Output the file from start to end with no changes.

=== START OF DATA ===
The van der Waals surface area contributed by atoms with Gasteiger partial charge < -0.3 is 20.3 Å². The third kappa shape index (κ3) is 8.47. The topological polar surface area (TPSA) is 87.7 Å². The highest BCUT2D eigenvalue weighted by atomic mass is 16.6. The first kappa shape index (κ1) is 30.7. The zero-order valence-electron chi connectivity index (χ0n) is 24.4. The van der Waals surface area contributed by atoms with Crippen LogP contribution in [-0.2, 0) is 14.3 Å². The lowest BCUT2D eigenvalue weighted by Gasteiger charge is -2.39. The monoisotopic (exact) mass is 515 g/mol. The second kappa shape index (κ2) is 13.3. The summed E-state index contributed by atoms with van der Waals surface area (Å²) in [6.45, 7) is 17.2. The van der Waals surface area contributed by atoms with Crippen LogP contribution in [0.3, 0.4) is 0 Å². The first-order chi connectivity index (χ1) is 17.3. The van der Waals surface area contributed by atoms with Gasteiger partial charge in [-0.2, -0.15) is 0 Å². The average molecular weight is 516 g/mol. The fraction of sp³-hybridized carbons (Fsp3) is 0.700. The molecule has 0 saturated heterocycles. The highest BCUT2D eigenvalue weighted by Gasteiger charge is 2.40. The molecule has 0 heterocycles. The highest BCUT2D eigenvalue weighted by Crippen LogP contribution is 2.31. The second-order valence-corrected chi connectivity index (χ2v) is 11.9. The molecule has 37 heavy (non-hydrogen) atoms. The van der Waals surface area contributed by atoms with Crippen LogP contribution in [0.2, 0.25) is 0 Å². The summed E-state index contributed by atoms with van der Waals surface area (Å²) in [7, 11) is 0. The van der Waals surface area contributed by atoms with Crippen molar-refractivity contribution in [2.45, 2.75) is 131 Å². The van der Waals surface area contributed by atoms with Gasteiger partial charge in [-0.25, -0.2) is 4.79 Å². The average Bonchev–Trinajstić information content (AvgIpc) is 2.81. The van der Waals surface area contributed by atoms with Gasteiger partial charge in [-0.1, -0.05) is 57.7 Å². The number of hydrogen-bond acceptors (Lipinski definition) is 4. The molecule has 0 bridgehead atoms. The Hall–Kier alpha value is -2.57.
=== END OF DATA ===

The van der Waals surface area contributed by atoms with Gasteiger partial charge < -0.3 is 20.3 Å². The third kappa shape index (κ3) is 8.47. The topological polar surface area (TPSA) is 87.7 Å². The highest BCUT2D eigenvalue weighted by atomic mass is 16.6. The first kappa shape index (κ1) is 30.7. The zero-order valence-electron chi connectivity index (χ0n) is 24.4. The van der Waals surface area contributed by atoms with Crippen LogP contribution in [-0.2, 0) is 14.3 Å². The lowest BCUT2D eigenvalue weighted by Gasteiger charge is -2.39. The monoisotopic (exact) mass is 515 g/mol. The second kappa shape index (κ2) is 13.3. The summed E-state index contributed by atoms with van der Waals surface area (Å²) in [6.45, 7) is 17.2. The van der Waals surface area contributed by atoms with Crippen LogP contribution in [0.3, 0.4) is 0 Å². The first-order chi connectivity index (χ1) is 17.3. The van der Waals surface area contributed by atoms with Gasteiger partial charge in [-0.2, -0.15) is 0 Å². The average molecular weight is 516 g/mol. The fraction of sp³-hybridized carbons (Fsp3) is 0.700. The molecule has 0 saturated heterocycles. The highest BCUT2D eigenvalue weighted by Gasteiger charge is 2.40. The molecule has 0 heterocycles. The highest BCUT2D eigenvalue weighted by Crippen LogP contribution is 2.31. The second-order valence-corrected chi connectivity index (χ2v) is 11.9. The molecule has 37 heavy (non-hydrogen) atoms. The van der Waals surface area contributed by atoms with Crippen LogP contribution in [0.2, 0.25) is 0 Å². The summed E-state index contributed by atoms with van der Waals surface area (Å²) in [7, 11) is 0. The van der Waals surface area contributed by atoms with Crippen molar-refractivity contribution in [2.45, 2.75) is 131 Å². The van der Waals surface area contributed by atoms with Gasteiger partial charge in [-0.25, -0.2) is 4.79 Å². The average Bonchev–Trinajstić information content (AvgIpc) is 2.81. The van der Waals surface area contributed by atoms with Gasteiger partial charge in [-0.1, -0.05) is 57.7 Å². The number of hydrogen-bond acceptors (Lipinski definition) is 4. The molecule has 0 bridgehead atoms. The Hall–Kier alpha value is -2.57.